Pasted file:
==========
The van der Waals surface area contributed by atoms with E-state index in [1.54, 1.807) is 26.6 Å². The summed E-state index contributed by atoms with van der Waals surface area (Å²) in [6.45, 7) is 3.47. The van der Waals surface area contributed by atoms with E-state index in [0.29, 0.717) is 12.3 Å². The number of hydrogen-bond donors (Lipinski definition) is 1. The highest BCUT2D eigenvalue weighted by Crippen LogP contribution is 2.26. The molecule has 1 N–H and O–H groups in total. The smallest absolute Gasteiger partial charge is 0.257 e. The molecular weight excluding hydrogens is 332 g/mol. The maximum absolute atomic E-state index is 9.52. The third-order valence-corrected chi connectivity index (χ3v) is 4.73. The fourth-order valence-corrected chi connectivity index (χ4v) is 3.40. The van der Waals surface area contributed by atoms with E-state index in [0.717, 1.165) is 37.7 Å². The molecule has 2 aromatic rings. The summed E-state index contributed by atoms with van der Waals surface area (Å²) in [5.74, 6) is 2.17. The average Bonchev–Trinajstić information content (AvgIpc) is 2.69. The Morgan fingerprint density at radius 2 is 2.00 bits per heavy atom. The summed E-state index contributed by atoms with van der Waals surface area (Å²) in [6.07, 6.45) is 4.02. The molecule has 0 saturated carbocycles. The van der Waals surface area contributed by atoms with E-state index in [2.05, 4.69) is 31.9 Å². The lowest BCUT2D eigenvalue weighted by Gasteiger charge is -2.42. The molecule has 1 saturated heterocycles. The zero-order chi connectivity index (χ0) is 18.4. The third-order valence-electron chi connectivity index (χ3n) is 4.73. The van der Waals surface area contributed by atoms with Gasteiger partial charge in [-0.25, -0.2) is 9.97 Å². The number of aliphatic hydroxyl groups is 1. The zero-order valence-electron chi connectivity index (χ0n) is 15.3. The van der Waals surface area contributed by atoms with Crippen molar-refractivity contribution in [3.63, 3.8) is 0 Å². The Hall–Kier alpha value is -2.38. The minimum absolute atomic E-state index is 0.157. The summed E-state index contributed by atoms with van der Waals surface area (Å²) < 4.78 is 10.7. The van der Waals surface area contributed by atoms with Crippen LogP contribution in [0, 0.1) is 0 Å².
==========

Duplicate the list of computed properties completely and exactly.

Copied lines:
The van der Waals surface area contributed by atoms with E-state index in [1.54, 1.807) is 26.6 Å². The summed E-state index contributed by atoms with van der Waals surface area (Å²) in [6.45, 7) is 3.47. The van der Waals surface area contributed by atoms with E-state index in [0.29, 0.717) is 12.3 Å². The number of hydrogen-bond donors (Lipinski definition) is 1. The highest BCUT2D eigenvalue weighted by Crippen LogP contribution is 2.26. The molecule has 1 N–H and O–H groups in total. The smallest absolute Gasteiger partial charge is 0.257 e. The molecular weight excluding hydrogens is 332 g/mol. The maximum absolute atomic E-state index is 9.52. The third-order valence-corrected chi connectivity index (χ3v) is 4.73. The fourth-order valence-corrected chi connectivity index (χ4v) is 3.40. The van der Waals surface area contributed by atoms with E-state index in [0.717, 1.165) is 37.7 Å². The molecule has 2 aromatic rings. The summed E-state index contributed by atoms with van der Waals surface area (Å²) in [5.74, 6) is 2.17. The average Bonchev–Trinajstić information content (AvgIpc) is 2.69. The Morgan fingerprint density at radius 2 is 2.00 bits per heavy atom. The summed E-state index contributed by atoms with van der Waals surface area (Å²) in [6.07, 6.45) is 4.02. The molecule has 0 saturated carbocycles. The van der Waals surface area contributed by atoms with E-state index in [2.05, 4.69) is 31.9 Å². The lowest BCUT2D eigenvalue weighted by Gasteiger charge is -2.42. The molecule has 1 saturated heterocycles. The zero-order chi connectivity index (χ0) is 18.4. The third-order valence-electron chi connectivity index (χ3n) is 4.73. The van der Waals surface area contributed by atoms with Gasteiger partial charge in [-0.25, -0.2) is 9.97 Å². The number of aliphatic hydroxyl groups is 1. The zero-order valence-electron chi connectivity index (χ0n) is 15.3. The van der Waals surface area contributed by atoms with Crippen molar-refractivity contribution in [3.63, 3.8) is 0 Å². The Hall–Kier alpha value is -2.38. The minimum absolute atomic E-state index is 0.157. The summed E-state index contributed by atoms with van der Waals surface area (Å²) < 4.78 is 10.7. The van der Waals surface area contributed by atoms with Crippen LogP contribution in [0, 0.1) is 0 Å².